While the night was an opportunity for those who oppose the growth of oil transportation through the North to voice their concerns about the project, the audience response to the presentation was mixed.

There were those in attendance who felt that people did not truly understand what it was they were opposing.

"Most people who came here, drove here," said Sean O'Driscoll, 71. O'Driscoll, whose has lived in Kitimat for 30 years, warned that the quality of life British Columbians enjoy is in large part due to oil and that by saying no to a project such as Enbridge's Northern Gateway they put that quality at risk.

"I would not condemn this project. It would be great for spin-offs where the benefits are there," said O'Driscoll.

Enbridge has said that if its project were to go ahead, the marine safety would improve and the coastal waters would be protected.

People who live in Kitimat are not afraid of industry, but there are some who have their doubts that bringing in bitumen oil can have long-term safety benefits for the community and the Douglas channel.

Kitimat is right beside Kitimaat Village, a Haisla enclave just down the road from the town centre. Haisla member Ray Green, 71, who spoke to the Daily News back in February about his concerns over the disappearance of eulachon fish in the Douglas channel, said he opposes the project based on spill concerns.

"I doubt it will be safe. We forget that the Titanic was unsinkable but it went down," said Green.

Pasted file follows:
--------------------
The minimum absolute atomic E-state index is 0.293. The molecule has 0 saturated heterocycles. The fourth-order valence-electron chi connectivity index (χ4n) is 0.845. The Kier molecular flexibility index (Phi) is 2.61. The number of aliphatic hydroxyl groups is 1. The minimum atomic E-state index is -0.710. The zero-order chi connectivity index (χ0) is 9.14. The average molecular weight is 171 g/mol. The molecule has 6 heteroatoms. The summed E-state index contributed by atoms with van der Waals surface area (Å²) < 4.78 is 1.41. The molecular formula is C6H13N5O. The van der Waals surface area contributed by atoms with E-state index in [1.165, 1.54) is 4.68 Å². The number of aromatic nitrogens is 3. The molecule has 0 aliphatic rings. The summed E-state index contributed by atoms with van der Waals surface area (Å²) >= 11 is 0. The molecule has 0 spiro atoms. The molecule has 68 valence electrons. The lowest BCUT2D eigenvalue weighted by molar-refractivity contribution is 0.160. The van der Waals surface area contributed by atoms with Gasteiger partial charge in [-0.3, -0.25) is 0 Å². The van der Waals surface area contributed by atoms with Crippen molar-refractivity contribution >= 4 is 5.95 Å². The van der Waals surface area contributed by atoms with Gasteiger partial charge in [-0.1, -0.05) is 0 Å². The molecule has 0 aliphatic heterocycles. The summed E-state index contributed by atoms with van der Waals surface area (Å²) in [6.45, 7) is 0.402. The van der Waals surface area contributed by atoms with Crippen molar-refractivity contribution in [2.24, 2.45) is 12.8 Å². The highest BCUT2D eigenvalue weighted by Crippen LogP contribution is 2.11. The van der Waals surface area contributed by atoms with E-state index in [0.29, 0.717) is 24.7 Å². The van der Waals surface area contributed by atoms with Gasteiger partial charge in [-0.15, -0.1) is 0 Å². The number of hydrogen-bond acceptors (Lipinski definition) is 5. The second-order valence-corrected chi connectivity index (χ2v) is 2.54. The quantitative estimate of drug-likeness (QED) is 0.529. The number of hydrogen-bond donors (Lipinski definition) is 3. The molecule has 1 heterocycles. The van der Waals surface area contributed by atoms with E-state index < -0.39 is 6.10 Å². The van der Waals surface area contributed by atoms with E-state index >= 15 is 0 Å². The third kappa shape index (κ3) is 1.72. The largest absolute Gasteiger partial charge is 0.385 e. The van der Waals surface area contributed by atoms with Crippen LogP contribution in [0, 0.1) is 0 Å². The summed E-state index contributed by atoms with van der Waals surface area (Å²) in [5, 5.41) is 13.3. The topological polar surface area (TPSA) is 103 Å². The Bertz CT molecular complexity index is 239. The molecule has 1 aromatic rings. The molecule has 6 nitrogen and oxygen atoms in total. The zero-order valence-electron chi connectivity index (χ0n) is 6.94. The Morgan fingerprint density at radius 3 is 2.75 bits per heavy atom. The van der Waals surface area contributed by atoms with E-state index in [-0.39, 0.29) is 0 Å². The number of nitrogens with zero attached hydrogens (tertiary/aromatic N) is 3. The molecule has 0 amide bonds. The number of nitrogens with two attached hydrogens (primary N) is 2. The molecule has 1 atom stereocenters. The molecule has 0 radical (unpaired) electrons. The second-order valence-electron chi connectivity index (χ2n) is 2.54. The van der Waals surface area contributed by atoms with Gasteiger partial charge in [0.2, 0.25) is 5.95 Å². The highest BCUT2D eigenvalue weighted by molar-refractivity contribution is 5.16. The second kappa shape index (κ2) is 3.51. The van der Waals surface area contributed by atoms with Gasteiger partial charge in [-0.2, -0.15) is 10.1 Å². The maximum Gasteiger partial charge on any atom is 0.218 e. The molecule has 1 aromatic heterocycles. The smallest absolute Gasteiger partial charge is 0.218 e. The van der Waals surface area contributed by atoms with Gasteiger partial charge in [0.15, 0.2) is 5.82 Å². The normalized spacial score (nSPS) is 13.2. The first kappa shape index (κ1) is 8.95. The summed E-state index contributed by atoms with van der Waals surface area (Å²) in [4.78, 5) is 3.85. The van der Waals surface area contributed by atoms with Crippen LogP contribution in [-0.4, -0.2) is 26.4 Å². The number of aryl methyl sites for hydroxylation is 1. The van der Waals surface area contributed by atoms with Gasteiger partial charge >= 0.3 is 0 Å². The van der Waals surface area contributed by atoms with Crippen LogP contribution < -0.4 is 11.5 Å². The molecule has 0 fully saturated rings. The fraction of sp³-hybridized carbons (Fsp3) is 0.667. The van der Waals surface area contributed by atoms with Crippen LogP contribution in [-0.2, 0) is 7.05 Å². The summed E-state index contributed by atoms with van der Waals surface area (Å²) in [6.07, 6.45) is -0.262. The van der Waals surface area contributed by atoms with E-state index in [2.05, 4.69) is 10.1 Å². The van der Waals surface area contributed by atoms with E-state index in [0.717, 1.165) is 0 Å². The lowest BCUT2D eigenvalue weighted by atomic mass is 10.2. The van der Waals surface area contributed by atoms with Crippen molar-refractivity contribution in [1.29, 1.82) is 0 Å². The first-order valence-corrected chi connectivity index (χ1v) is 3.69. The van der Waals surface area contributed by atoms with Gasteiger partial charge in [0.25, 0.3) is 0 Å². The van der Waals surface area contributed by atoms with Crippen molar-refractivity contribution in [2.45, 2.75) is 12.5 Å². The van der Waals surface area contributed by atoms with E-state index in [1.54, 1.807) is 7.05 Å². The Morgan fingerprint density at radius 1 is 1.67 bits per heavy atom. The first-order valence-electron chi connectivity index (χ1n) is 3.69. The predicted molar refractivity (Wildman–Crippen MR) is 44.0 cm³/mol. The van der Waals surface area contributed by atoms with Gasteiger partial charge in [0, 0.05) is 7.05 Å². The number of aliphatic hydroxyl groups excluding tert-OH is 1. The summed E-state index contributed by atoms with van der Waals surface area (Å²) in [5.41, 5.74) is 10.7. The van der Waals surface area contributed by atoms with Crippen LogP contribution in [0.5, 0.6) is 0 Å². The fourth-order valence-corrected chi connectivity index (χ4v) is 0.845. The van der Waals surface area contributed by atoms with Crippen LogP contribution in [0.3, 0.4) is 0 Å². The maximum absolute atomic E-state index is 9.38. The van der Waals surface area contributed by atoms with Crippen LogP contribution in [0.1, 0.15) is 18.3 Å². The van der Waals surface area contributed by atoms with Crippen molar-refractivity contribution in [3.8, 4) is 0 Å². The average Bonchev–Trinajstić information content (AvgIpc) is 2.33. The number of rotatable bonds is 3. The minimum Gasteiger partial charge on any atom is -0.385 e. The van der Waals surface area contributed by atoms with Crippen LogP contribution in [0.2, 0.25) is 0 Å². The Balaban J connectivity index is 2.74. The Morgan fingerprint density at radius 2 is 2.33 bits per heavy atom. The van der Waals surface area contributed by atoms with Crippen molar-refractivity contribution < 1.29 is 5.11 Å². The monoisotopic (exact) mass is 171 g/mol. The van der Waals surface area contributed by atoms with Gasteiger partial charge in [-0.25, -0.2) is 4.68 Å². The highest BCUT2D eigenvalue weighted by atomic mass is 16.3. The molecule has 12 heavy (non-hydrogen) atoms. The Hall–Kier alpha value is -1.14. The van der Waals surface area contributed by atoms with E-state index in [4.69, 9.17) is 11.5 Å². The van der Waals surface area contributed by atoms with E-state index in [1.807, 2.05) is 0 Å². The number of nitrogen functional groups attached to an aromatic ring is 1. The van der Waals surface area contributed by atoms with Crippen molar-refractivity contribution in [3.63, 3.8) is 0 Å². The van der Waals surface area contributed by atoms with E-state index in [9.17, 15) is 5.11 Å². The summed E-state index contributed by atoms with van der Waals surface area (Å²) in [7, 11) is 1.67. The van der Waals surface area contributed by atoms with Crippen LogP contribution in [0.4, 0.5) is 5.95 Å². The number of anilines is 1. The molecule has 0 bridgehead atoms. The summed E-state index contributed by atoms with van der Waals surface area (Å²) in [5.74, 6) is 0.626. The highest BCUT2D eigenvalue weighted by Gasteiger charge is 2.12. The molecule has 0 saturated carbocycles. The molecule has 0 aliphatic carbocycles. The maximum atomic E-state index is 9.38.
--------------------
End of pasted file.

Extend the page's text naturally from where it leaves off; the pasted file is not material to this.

No matter the concerns, there can be no doubt that a decline is underway in Kitimat. According to the census report in 2001, there were 10,000 people living there. By the 2006 census report, that number had reduced to just over 8,000 people.

So, on balance, 160 promised jobs through marine support and oil terminal operations could mean a lot.

"Remember everyone has got to eat," said O'Driscoll.

A Kitimat woman spoke of how, if there were choices to be made, then why isn't big industry supplying them? To her, she felt society has forced a lack of choice on people and that without a solid alternative, oil was the only option.

"If there is a better choice, 1 would do it. If you go to the supermarket and see an apple stand you always choose the glossiest one. But we all need jobs. So is there a more environmentally sound project and an industry that can come here and produce it?"

The presenters were not equipped to answer that particular question, but Nikiforuk responded by suggesting that the way oil has transformed our life is coming to an end and asked the question about why Canada was so readily moving product out of the nation.

"This is an export pipeline. That's something you need to think about. Why are we not adding any value to [the bitumen oil] product?" he asked.

Nikiforuk is advising Canadians across the country to start asking difficult questions about how the nation exploits its oil product.

Enbridge Northern Gateway vice president of government and community affairs, Steve Greenaway, said that community discussion is part of how the oil transport company is
scoping out its project.

"[Discussion] is absolutely critical to having a successful project," said Greenaway.